Quoting FWAERJ (Reply 17):
Given the trend toward smaller planes, I think if EMBRAER or Bombardier could build an RJ with transatlantic range, the US carriers would buy it in a heartbeat. After all, we use RJs for almost everything else now in the States...

I doubt that. Most people don't want to be cooped up in that tiny of a jet for more than 3 hours.



ConcordeBoy is a twin supremacist!! He supports quadicide!!
User currently offlineYYCowboy From Canada, joined exactly 8 years ago today! , 147 posts, RR: 2
Reply 19, posted (7 years 8 months 4 weeks 18 hours ago) and read 8620 times:

Interesting thread, excellent replies. The US case for aircraft demand is mirrored in Canada, albiet, a smaller scale. E190's and CRJ's have opened up a whole new world for the average sized Canadian city. International overseas service from all the major cities gives many choices. Like our US neibours, we require frequency and choice. 380 unloading into customs = aneurisim, noooo thankyou, great for spotting though.


Its hard to soar like an eagle when you're flying with turkeys
User currently offlineAcabgd From Serbia, joined Jul 2005, 659 posts, RR: 0
Reply 20, posted (7 years 8 months 4 weeks 17 hours ago) and read 8315 times:

Quoting Atmx2000 (Reply 4):
most Americans don't want to be forced to go through LAX or JFK to get somewhere internationally.



Quoting Par13del (Reply 10):
To make a long story short, the US happens to be a very large land mass, hence multiple large airports abound, de-centralization was inevitable.



Quoting LTBEWR (Reply 14):
would also add that many in the USA who will be flying where the A-380 will be mainly used may perfer the much higher quality in flight service of foreign airlines like SQ. Such levels of service attracts a lot more long haul premium passangers than USA based airlines can. Of course, those non-USA airlines can afford larger staffing and superior service due to much lower labor costs from their bases.



Quoting Atmx2000 (Reply 4):
I think the era of the overvalued dollar from 1997 to 2002 magnified that problem and forced a lot of US airlines to retreat into the US domestic market and let their international alliance partners carry more of the international traffic.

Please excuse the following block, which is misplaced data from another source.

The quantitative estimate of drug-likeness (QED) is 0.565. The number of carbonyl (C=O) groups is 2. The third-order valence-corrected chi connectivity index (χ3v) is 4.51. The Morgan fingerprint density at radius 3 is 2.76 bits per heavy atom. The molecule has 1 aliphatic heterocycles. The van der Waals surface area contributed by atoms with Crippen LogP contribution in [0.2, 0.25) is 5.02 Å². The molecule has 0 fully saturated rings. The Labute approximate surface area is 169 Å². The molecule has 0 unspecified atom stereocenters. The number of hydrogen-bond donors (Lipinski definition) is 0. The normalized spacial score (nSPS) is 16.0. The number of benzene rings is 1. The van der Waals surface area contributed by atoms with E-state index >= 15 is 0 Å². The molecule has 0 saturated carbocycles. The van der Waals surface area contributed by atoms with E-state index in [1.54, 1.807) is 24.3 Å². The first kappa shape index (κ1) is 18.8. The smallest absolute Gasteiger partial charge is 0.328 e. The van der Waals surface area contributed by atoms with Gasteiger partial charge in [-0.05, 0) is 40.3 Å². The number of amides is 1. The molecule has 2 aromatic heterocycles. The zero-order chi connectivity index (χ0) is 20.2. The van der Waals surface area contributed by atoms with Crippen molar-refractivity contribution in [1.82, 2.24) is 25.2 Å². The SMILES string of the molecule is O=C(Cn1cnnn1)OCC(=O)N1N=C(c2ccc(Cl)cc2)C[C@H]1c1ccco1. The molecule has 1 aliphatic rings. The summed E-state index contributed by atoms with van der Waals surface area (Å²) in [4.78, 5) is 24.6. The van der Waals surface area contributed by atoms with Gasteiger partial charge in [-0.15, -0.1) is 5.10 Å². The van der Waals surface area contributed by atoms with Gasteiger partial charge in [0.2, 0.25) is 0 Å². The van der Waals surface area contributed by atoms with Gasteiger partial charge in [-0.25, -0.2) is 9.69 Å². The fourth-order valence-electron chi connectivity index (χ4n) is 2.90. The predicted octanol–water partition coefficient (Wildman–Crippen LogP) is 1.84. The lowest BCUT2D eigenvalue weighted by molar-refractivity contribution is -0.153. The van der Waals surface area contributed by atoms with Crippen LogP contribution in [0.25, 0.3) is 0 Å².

Being the original poster of this thread I really want to thank everyone for excellent explanations and analysis. I singled out a few replies I find summarize his situation best - but want as well to thank all the others for their contribution.

Quoting Ikramerica (Reply 12):
Before the OP tries to paint the USA as the outcast

Not at all and I really don't know where you found that. I singled out the US in this question because it's the largest single market in the World, yet there is no US airline ordering the A380.

If I asked why AZ is not buying the A380, would you flame me for painting Italy as an outcast, or somply reply citing AZ financial troubles, small market size etc? Sad to see you trying to paint *my question* as anti-American in replies 3 and 12, while the others gave excellent contribution to this thread.



CSud,D9,MD8x,D10,Trid,BAC1,A30,31,319,320,321,33,346,B71,72,73,74,75,76,77,L10,S20,A42,A72,T13,T15,F50,F70,F100,B146
User currently offlineAirframeAS From United States of America, joined Feb 2004, 14150 posts, RR: 24
Reply 21, posted (7 years 8 months 4 weeks 17 hours ago) and read 8299 times:

Quoting Cessna057 (Reply 1):
For one thing there jus isnt quite the demand to throw a 555 pax plane from LAX to SIN or JFK to DXB / JNB.

 checkmark   checkmark 

Quoting Cessna057 (Reply 1):
many US carriers want both point to point routes and more frequencies on them versus hub to hub routes onces a day or less.

Thats actually true. I have read somewhere on the forums last year that the A380 wasnt really designed for the U.S. market. Id look for the thread but it never works.



A Safe Flight Begins With Quality Maintenance On The Ground.
User currently offlineRJ111 From , joined Dec 1969, posts, RR:
Reply 22, posted (7 years 8 months 4 weeks 17 hours ago) and read 8165 times:

Quoting Ikramerica (Reply 12):
The UK is also good in this regard

No it isn't, the UK is very centralised on London and LHR. BA only have one long haul flight outside of LHR or LGW and most of them from LGW are down to Bermuda II. VS are no better either.

BA should have opened a secondary hub in MAN if you ask me. Ala LH in MUC.

The LCCs are good though.


User currently offlineSJCRRPAX From , joined Dec 1969, posts, RR:
Reply 23, posted (7 years 8 months 4 weeks 16 hours ago) and read 8037 times: